MV Cape Don Society Inc.
Incorporating the Commonwealth Lighthouse Service Museum.
Lynette Ramsay Silver, AM, FAIHA
Lynette Silver, Patron of the MV Cape Don Society and the Sea Heritage Foundation, is a foundation member of the Society.
A well-known writer with a passion for Australian colonial and WW2 military history, Lynette is the author of more than twenty books, including thirteen non-fiction investigative histories. Her contribution to Australian history and the preservation of our heritage was first recognised in 1989 when, following the publication of her books A Fool's Gold? and The Battle of Vinegar Hill, she was made a Fellow of the Australians Institute of History and the Arts.
In 1990, while writing and researching The Heroes of Rimau and Krait The Fishing Boat that went to War, Lynette became historical consultant to the Australian National Maritime Museum, which was responsible for returning the historic wartime vessel Krait to its original wartime configuration.
This small, former Japanese fishing boat, used by Australian and British commandos to carry out Operation Jaywick, a daring raid on enemy shipping in Singapore Harbour in 1943, has become a national icon. Always keen to see our maritime heritage preserved, Lynette has maintained a lively interest in the vessel for more than 30 years, tracking down many of the men who served on her.
Lynette's historical research work was further recognised in 2003 when she received a Defence Forces Commendation and Medal from Special Operations Command Australia, the first civilian ever to receive this prestigious award. In January 2004 she was awarded an OAM in the Australia Day Honours for her services to veterans and their families and in 2009 the Sabah Government recognised her research work relating to WW2 with a Minister's Special Award, an honour rarely conferred on a foreigner. In January 2019, she was made a Member (AM) in the General Division of the Order of Australia, for significant service to the community through battlefield tours and commemorative services.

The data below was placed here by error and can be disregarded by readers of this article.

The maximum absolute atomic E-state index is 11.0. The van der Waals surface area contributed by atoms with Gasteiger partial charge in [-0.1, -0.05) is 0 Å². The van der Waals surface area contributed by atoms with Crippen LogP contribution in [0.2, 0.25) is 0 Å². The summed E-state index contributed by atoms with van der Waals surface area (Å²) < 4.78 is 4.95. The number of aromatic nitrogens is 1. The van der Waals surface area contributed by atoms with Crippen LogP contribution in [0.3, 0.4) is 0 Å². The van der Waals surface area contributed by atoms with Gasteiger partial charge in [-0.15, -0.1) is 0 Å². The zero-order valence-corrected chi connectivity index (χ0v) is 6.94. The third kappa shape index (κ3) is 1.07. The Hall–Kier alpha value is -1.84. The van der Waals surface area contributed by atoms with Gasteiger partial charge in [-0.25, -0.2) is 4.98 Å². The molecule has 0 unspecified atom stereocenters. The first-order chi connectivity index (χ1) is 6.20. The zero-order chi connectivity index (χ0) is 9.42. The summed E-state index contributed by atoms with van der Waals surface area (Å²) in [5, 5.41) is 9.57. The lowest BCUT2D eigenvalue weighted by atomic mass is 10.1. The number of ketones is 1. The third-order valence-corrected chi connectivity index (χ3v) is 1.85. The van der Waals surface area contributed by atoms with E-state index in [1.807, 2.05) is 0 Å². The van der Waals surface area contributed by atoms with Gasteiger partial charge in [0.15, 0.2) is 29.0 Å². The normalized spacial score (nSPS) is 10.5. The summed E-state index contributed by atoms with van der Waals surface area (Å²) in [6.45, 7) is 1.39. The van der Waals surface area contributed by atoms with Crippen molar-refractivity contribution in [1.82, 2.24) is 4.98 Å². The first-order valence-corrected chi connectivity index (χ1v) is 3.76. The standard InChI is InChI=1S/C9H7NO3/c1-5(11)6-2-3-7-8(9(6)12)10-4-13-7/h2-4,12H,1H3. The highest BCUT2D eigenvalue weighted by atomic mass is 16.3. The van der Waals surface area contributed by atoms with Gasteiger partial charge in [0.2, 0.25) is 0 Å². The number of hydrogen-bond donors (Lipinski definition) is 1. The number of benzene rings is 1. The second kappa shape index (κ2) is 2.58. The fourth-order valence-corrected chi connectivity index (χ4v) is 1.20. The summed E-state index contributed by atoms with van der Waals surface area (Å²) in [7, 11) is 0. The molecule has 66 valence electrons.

Lynette's interest in Krait led to her subsequent involvement in Cape Don, a ship that she sees as an important and integral part of our maritime history and heritage. She has closely followed the restoration of the vessel since its inception, and was one of the first to board following its acquisition, climbing a Jacob's ladder to do so.
Lynette Silver sees her role as Patron of Cape Don as the spokesperson for the vessel itself, ensuring that whatever decisions are made are based on what is best for the ship.
She is confident that, following the restoration of Cape Don, the only remaining vessel of its kind in Australia, the ship will become a focal point for all those with an interest in the nation's maritime history, and will provide a fascinating insight into the past for generations to come.
To learn more about our Patron, her research work, her numerous accomplishments and and her many charitable projects go to www.lynettesilver.com